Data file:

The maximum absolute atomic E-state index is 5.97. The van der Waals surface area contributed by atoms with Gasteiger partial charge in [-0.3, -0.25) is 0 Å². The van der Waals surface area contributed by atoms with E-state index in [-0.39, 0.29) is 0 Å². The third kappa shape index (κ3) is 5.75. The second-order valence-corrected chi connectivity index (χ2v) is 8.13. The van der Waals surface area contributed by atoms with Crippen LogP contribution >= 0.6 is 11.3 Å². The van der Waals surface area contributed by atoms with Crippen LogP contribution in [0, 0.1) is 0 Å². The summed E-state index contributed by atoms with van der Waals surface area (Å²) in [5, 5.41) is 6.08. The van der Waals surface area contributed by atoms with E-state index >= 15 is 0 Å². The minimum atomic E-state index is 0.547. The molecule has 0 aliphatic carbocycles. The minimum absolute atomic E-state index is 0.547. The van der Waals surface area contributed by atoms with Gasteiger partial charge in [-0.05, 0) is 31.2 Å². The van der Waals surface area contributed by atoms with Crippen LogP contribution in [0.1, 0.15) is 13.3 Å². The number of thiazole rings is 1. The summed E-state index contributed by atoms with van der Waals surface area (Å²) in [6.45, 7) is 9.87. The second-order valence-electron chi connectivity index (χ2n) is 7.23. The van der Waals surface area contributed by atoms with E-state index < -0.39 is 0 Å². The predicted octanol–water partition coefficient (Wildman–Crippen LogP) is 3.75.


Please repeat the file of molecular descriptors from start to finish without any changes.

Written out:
The maximum absolute atomic E-state index is 5.97. The van der Waals surface area contributed by atoms with Gasteiger partial charge in [-0.3, -0.25) is 0 Å². The van der Waals surface area contributed by atoms with E-state index in [-0.39, 0.29) is 0 Å². The third kappa shape index (κ3) is 5.75. The second-order valence-corrected chi connectivity index (χ2v) is 8.13. The van der Waals surface area contributed by atoms with Crippen LogP contribution >= 0.6 is 11.3 Å². The van der Waals surface area contributed by atoms with Crippen LogP contribution in [0, 0.1) is 0 Å². The summed E-state index contributed by atoms with van der Waals surface area (Å²) in [5, 5.41) is 6.08. The van der Waals surface area contributed by atoms with E-state index >= 15 is 0 Å². The minimum atomic E-state index is 0.547. The molecule has 0 aliphatic carbocycles. The minimum absolute atomic E-state index is 0.547. The van der Waals surface area contributed by atoms with Gasteiger partial charge in [-0.05, 0) is 31.2 Å². The van der Waals surface area contributed by atoms with Crippen LogP contribution in [0.1, 0.15) is 13.3 Å². The number of thiazole rings is 1. The summed E-state index contributed by atoms with van der Waals surface area (Å²) in [6.45, 7) is 9.87. The second-order valence-electron chi connectivity index (χ2n) is 7.23. The van der Waals surface area contributed by atoms with E-state index < -0.39 is 0 Å². The predicted octanol–water partition coefficient (Wildman–Crippen LogP) is 3.75.